The weather app on my phone tells me the heat index is 105 degrees. I feel the heat as I sit outside a coffee shop at 5 p.m., sweating while I type this column.

Imagine what it would feel like to be a 16-year-old offensive lineman running up and down a football field in shoulder pads and a helmet.

For many Southerners, this is the best time of year. Summer marks the beginning of football season. On Friday, high school football players and coaches will arrive to grueling heat as practice begins. This year, they also arrive to fairly radical changes to the practice schedules because of the heat.

As reported in The Post and Courier a few weeks ago, the South Carolina High School League established rules for summer football practice designed to minimize the risks of heat illness. The guidelines, which were endorsed by the South Carolina Athletic Trainers Association, aim to acclimate players to extreme temperatures over the first two weeks of practice.

In the first two days, teams may practice three hours in helmets and shorts. For the next two days, they can practice in helmets and shoulder pads and use sleds and dummies. On day 5, teams may engage in full contact for three hours in full gear.

On days 6 through 14 of summer practice, teams must alternate between long days (five hours) and short days (three hours). Coaches can divide the times of practice, but must separate the sessions by two hours of continuous rest.

Scrimmages count as 3 hours, regardless of whether they are held on long or short days. Walkthroughs are allowed and do not take away from practice time, provided that the teams perform them indoors in cool conditions.

A 2008 study by the National Center for Catastrophic Sports Injury Research reported that 33 football players died of heat stroke between 1995 and 2008, with 25 of them occurring at the high school level. But it is important to look at all heat illness in sports and not just deaths from it.

In the July 29, 2011, Morbidity and Mortality Weekly Report, The Centers for Disease Control and Prevention (CDC) estimated that 5,946 persons are treated in U.S. emergency departments each year for a heat illness suffered while participating in a sport or recreational activity. Males, especially those 15-19 years of age, make up the highest demographic of heat illness victims. Not surprisingly, football accounts for the majority of those heat illness emergency visits. About 7 percent of victims required hospitalization.

While heat illness is scary and deaths from it are tragic, we can take some relief knowing that it is a preventable problem. A large percentage of the heat-related deaths in high school football occur in the first two weeks of summer practice. Acclimatization, or the process of getting the body ready for activity in hot conditions, has been shown to be a key factor in preventing heat illness.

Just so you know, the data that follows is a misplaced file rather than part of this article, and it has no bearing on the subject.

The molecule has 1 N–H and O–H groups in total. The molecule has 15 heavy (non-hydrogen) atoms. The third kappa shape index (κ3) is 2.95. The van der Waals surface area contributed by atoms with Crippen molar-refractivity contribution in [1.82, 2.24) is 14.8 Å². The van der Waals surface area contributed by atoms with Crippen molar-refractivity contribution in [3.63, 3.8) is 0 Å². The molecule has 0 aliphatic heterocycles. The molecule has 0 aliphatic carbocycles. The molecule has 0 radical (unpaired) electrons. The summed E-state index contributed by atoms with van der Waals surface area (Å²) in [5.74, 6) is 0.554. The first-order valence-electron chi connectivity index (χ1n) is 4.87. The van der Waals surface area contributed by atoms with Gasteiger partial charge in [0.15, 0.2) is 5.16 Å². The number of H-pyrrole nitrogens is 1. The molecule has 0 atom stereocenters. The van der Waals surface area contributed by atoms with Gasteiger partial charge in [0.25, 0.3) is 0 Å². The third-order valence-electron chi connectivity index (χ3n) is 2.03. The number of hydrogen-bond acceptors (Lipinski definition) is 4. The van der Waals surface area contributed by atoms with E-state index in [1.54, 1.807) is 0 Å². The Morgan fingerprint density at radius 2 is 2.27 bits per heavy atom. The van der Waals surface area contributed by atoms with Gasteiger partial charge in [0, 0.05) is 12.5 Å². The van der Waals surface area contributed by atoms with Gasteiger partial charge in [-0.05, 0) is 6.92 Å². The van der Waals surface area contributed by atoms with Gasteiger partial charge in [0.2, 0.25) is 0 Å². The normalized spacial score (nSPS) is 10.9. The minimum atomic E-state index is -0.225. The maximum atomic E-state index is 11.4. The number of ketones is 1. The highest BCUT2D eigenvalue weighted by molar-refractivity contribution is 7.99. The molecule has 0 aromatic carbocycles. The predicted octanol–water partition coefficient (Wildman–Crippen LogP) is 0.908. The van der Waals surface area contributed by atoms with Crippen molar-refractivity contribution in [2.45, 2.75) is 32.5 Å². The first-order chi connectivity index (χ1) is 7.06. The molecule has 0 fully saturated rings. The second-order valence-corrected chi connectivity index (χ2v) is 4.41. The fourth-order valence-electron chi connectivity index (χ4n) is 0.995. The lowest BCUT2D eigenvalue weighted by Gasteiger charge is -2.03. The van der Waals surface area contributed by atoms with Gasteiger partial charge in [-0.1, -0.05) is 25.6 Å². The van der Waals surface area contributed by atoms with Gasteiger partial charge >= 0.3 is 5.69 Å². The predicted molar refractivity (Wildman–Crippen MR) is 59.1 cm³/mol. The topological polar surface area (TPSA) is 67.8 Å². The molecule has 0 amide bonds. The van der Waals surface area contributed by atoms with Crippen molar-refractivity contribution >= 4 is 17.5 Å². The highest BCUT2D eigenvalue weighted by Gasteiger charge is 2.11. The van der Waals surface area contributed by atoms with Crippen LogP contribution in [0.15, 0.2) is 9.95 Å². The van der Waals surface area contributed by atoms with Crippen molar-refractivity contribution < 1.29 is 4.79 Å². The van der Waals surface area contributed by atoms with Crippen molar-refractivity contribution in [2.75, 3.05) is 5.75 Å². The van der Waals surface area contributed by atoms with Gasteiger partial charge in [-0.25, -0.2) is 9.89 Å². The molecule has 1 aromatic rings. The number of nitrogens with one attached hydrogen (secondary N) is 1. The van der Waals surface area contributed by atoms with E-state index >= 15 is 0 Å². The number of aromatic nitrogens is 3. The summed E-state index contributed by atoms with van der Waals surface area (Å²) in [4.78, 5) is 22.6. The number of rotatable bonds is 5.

These guidelines aim to get young athletes ready for the tremendous heat they will face in summer practice. Similar policies, which are supported by the National Athletic Trainers Association, the American College of Sports Medicine, and the American Academy of Pediatrics, have already been adopted or soon will be across the country.

The real value comes from taking judgment somewhat out of the picture. Sure, every football coach cares about the health and safety of his players. But the pressure to win, especially in football, is enormous. These rules might eliminate the temptation to run a few more drills or make kids come back for an extra practice later in the day.

We also cannot depend on players to tell coaches and trainers when they are overheated. Young athletes don’t want to let their teammates down or cause their coaches to think they are weak. Even at the professional level, players minimize or deny symptoms to stay in the game. Brian Urlacher and Troy Polamalu recently made headlines admitting the common practice of lying about concussions to team doctors.

And while athletic trainers are critical for evaluating players for heat illness and initiating treatment, they have to closely monitor 80-100 players. By the time dizziness, nausea and disorientation develop, rest and water are not nearly enough to help these kids. Hopefully the new South Carolina rules will keep players from ever reaching this condition.

There will be some former athletes who will question the necessity of the new policies. Sports medicine physicians have grown accustomed to claims that such changes in sports “make kids soft.” But we aren’t trying to water down sports or weaken young kids. We want to keep them alive and healthy enough to play.

Dr. David Geier is an orthopaedic surgeon and Director of MUSC Sports Medicine. For more information about football injuries and other sports medicine topics, go to his blog at